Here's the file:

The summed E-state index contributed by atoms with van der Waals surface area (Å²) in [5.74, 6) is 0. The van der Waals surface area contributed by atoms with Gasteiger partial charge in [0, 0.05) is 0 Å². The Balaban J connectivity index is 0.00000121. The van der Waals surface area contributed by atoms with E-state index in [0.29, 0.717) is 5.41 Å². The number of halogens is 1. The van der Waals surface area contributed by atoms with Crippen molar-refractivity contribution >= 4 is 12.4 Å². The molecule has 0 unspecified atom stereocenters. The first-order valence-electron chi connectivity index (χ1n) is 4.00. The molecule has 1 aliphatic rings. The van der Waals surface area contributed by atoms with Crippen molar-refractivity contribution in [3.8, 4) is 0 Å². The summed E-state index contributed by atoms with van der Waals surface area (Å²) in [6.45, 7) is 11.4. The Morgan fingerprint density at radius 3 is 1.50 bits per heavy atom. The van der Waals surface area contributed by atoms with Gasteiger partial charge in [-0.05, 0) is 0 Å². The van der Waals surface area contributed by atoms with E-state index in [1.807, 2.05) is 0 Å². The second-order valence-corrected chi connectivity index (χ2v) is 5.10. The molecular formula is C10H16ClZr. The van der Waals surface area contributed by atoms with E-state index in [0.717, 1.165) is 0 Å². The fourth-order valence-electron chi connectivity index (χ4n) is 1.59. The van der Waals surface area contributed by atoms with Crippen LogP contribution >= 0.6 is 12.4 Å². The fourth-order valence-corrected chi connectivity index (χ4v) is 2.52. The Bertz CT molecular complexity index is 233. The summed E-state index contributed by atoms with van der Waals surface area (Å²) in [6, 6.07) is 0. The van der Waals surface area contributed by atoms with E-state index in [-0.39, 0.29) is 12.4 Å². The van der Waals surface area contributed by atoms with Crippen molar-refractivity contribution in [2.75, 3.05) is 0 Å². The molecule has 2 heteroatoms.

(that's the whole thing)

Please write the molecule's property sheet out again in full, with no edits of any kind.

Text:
The summed E-state index contributed by atoms with van der Waals surface area (Å²) in [5.74, 6) is 0. The van der Waals surface area contributed by atoms with Gasteiger partial charge in [0, 0.05) is 0 Å². The Balaban J connectivity index is 0.00000121. The van der Waals surface area contributed by atoms with E-state index in [0.29, 0.717) is 5.41 Å². The number of halogens is 1. The van der Waals surface area contributed by atoms with Crippen molar-refractivity contribution >= 4 is 12.4 Å². The molecule has 0 unspecified atom stereocenters. The first-order valence-electron chi connectivity index (χ1n) is 4.00. The molecule has 1 aliphatic rings. The van der Waals surface area contributed by atoms with Crippen molar-refractivity contribution in [3.8, 4) is 0 Å². The summed E-state index contributed by atoms with van der Waals surface area (Å²) in [6.45, 7) is 11.4. The Morgan fingerprint density at radius 3 is 1.50 bits per heavy atom. The van der Waals surface area contributed by atoms with Gasteiger partial charge in [-0.05, 0) is 0 Å². The van der Waals surface area contributed by atoms with E-state index in [1.807, 2.05) is 0 Å². The second-order valence-corrected chi connectivity index (χ2v) is 5.10. The molecular formula is C10H16ClZr. The van der Waals surface area contributed by atoms with E-state index in [0.717, 1.165) is 0 Å². The fourth-order valence-electron chi connectivity index (χ4n) is 1.59. The van der Waals surface area contributed by atoms with Crippen LogP contribution >= 0.6 is 12.4 Å². The fourth-order valence-corrected chi connectivity index (χ4v) is 2.52. The Bertz CT molecular complexity index is 233. The summed E-state index contributed by atoms with van der Waals surface area (Å²) in [6, 6.07) is 0. The van der Waals surface area contributed by atoms with E-state index in [-0.39, 0.29) is 12.4 Å². The van der Waals surface area contributed by atoms with Crippen molar-refractivity contribution in [2.75, 3.05) is 0 Å². The molecule has 2 heteroatoms.